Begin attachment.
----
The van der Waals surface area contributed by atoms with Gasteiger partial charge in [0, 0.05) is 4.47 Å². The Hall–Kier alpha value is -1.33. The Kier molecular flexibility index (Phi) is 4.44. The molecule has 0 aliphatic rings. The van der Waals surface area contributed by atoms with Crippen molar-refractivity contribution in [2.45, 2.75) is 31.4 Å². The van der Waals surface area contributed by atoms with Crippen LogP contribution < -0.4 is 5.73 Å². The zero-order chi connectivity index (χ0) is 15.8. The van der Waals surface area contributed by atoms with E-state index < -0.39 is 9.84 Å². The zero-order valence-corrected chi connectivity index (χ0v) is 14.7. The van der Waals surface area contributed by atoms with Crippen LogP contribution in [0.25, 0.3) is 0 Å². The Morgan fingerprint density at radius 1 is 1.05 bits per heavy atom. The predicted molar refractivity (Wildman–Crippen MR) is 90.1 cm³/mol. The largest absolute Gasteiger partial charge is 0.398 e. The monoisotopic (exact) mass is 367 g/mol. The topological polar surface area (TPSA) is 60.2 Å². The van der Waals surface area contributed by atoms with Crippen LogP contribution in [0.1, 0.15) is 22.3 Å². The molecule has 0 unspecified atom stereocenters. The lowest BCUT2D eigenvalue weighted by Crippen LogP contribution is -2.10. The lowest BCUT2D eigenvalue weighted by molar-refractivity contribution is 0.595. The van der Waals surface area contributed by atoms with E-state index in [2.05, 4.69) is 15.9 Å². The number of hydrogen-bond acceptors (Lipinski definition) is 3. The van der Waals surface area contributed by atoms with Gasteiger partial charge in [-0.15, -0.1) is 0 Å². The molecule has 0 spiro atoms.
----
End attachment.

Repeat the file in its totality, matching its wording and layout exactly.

The van der Waals surface area contributed by atoms with Gasteiger partial charge in [0, 0.05) is 4.47 Å². The Hall–Kier alpha value is -1.33. The Kier molecular flexibility index (Phi) is 4.44. The molecule has 0 aliphatic rings. The van der Waals surface area contributed by atoms with Crippen molar-refractivity contribution in [2.45, 2.75) is 31.4 Å². The van der Waals surface area contributed by atoms with Crippen LogP contribution < -0.4 is 5.73 Å². The zero-order chi connectivity index (χ0) is 15.8. The van der Waals surface area contributed by atoms with E-state index < -0.39 is 9.84 Å². The zero-order valence-corrected chi connectivity index (χ0v) is 14.7. The van der Waals surface area contributed by atoms with Crippen LogP contribution in [0.25, 0.3) is 0 Å². The Morgan fingerprint density at radius 1 is 1.05 bits per heavy atom. The predicted molar refractivity (Wildman–Crippen MR) is 90.1 cm³/mol. The largest absolute Gasteiger partial charge is 0.398 e. The monoisotopic (exact) mass is 367 g/mol. The topological polar surface area (TPSA) is 60.2 Å². The van der Waals surface area contributed by atoms with Crippen LogP contribution in [0.1, 0.15) is 22.3 Å². The molecule has 0 unspecified atom stereocenters. The lowest BCUT2D eigenvalue weighted by Crippen LogP contribution is -2.10. The lowest BCUT2D eigenvalue weighted by molar-refractivity contribution is 0.595. The van der Waals surface area contributed by atoms with E-state index in [2.05, 4.69) is 15.9 Å². The number of hydrogen-bond acceptors (Lipinski definition) is 3. The van der Waals surface area contributed by atoms with Gasteiger partial charge in [-0.15, -0.1) is 0 Å². The molecule has 0 spiro atoms.